Archive for January 10th, 2011

January 10, 2011

Purpose (2) – Teleological explanation

by Neil Rickert

Briefly, a teleological explanation is an explanation based on a purpose.  The thermostat, for example, has the purpose of maintaining a suitable temperature, and we often explain its operation in terms of how it meets that purpose.  Biologists sometimes talk of teleonomic explanations.  An explanation is said to be teleonomic if it is based on apparently purposeful behavior, and teleological if it is based on a purpose arising from a conscious agent.  Since I am not particularly concerned with the role of consciousness here, I shall not make that distinction and will use “teleology” to describe both cases.

Mechanistic explanation

Teleological explanation can be contrasted with mechanical explanation.  A mechanical explanation is one based on the idea of physical matter in motion, as described by laws of physics.  When we describe the behavior of objects using Newton’s laws of motion and Newton’s law of gravity, we are providing a mechanistic explanation.  No purpose is assumed by such an explanation, so the mechanistic explanation is entirely non-teleological.  Scientists usually prefer mechanistic explanations, where they are available.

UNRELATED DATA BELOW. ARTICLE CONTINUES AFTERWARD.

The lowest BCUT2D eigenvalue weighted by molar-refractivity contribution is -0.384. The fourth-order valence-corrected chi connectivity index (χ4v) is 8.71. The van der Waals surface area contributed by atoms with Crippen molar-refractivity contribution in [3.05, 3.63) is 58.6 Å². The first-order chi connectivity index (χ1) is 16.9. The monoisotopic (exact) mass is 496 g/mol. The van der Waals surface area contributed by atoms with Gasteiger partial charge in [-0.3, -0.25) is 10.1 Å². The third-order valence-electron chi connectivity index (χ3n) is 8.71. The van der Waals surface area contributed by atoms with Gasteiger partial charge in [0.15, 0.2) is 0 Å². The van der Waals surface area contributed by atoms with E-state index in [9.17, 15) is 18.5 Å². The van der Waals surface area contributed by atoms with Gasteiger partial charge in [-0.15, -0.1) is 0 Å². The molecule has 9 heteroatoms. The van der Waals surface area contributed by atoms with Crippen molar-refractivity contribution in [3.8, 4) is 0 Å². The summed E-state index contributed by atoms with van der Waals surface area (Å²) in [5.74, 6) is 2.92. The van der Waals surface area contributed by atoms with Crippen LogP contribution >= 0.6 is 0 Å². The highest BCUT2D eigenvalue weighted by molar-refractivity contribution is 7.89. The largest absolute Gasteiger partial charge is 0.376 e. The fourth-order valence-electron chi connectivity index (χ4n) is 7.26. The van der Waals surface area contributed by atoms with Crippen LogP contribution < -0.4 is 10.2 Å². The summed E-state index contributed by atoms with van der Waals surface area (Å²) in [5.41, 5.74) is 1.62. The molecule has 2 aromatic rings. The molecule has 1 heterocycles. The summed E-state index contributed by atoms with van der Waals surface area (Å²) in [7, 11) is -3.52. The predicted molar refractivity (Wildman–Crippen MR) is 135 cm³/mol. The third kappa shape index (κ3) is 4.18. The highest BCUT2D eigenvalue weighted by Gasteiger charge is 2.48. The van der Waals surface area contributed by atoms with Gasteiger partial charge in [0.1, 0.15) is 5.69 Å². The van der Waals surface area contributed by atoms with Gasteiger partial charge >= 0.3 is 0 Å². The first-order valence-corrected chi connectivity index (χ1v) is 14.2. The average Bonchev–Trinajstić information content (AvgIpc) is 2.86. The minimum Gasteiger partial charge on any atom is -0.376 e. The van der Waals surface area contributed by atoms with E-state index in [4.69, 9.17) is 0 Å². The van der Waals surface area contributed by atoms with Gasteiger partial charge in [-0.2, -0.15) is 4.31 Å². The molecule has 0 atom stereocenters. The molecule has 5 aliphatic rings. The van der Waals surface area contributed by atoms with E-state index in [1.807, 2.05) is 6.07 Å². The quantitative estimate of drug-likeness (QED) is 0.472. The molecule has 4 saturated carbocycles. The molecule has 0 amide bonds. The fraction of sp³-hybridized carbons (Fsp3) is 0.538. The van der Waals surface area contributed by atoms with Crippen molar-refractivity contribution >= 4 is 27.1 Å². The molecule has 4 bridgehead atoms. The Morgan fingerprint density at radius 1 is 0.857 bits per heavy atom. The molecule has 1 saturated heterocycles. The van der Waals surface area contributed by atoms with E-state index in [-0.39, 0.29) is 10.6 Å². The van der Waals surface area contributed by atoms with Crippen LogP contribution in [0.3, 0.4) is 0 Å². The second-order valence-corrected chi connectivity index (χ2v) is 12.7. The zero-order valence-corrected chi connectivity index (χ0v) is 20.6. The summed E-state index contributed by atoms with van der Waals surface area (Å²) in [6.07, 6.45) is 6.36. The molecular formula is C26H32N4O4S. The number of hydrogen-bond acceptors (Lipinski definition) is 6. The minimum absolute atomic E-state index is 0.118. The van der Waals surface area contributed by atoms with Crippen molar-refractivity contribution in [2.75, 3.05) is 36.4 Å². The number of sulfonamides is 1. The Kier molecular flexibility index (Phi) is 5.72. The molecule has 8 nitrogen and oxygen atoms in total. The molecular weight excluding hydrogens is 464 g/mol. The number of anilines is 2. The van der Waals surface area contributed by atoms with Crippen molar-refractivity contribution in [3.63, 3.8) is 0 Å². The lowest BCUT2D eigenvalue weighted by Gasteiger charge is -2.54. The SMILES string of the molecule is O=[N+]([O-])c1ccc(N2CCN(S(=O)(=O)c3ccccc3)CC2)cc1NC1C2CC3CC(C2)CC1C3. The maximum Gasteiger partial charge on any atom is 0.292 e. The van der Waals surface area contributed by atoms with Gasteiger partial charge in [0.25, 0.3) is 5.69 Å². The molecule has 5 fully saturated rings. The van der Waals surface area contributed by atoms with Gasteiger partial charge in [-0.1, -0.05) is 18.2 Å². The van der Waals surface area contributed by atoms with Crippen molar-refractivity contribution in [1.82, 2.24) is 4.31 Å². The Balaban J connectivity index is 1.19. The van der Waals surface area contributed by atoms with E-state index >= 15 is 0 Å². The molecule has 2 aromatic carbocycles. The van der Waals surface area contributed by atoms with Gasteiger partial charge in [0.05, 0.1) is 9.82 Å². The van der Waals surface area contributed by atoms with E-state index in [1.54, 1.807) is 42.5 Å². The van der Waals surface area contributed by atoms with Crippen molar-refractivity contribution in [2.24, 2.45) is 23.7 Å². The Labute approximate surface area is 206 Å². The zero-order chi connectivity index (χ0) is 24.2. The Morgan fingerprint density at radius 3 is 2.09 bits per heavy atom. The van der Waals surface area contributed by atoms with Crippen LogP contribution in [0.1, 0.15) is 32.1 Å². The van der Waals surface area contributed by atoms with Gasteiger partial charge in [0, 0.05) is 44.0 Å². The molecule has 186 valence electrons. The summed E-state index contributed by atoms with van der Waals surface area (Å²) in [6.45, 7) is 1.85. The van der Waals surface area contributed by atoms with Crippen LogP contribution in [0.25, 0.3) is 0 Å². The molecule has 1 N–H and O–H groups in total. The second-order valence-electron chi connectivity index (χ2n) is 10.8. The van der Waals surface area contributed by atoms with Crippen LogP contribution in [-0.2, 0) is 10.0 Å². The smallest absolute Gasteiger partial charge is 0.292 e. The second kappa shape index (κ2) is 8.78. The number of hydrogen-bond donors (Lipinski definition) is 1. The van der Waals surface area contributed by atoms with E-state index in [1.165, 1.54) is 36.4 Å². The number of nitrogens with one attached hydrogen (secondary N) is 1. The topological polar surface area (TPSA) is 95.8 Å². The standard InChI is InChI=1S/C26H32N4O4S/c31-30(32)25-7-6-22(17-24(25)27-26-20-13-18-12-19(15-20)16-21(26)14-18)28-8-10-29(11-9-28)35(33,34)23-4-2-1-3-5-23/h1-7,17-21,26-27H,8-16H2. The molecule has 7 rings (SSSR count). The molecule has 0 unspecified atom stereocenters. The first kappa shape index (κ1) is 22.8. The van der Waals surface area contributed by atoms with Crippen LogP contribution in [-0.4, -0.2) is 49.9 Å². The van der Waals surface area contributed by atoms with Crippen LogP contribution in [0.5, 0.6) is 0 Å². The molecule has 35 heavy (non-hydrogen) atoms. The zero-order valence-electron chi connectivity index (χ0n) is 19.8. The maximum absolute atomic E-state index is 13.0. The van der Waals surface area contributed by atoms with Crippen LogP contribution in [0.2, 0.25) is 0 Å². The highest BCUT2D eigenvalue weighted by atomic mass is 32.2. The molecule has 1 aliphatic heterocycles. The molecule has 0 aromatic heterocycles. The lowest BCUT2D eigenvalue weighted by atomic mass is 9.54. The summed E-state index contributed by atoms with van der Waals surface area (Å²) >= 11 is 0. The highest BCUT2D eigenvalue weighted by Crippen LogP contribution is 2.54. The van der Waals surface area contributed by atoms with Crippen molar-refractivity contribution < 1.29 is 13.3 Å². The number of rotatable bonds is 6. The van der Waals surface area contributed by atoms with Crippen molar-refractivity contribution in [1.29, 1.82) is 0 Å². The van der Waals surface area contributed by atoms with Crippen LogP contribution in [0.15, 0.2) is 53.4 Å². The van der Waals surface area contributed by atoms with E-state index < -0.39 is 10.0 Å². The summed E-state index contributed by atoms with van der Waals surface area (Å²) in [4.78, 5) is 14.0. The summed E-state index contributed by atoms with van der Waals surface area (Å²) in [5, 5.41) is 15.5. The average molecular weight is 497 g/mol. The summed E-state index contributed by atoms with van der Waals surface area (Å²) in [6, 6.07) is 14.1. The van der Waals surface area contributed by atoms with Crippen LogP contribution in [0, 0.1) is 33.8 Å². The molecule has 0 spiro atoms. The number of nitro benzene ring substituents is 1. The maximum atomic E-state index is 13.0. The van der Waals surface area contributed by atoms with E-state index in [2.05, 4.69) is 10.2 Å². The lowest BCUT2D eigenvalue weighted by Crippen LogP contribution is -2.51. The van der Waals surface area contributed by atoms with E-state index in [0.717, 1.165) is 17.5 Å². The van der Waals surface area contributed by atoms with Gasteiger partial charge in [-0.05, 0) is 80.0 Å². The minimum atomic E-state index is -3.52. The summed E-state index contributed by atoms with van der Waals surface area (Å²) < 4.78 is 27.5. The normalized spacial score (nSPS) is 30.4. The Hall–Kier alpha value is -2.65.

Chaotic behavior

Mechanistic explanation can break down, when there is chaotic behavior.  Chaos, as I am using the term, is well described by:

Mathematically, chaos refers to a very specific kind of unpredictability: deterministic behaviour that is very sensitive to its initial conditions. In other words, infinitesimal variations in initial conditions for a chaotic dynamic system lead to large variations in behaviour.

When a mechanistic explanation deals with chaotic behavior, the explanation is of limited use.  In particular, it is unable to make reliable predictions.

Example – the thermostat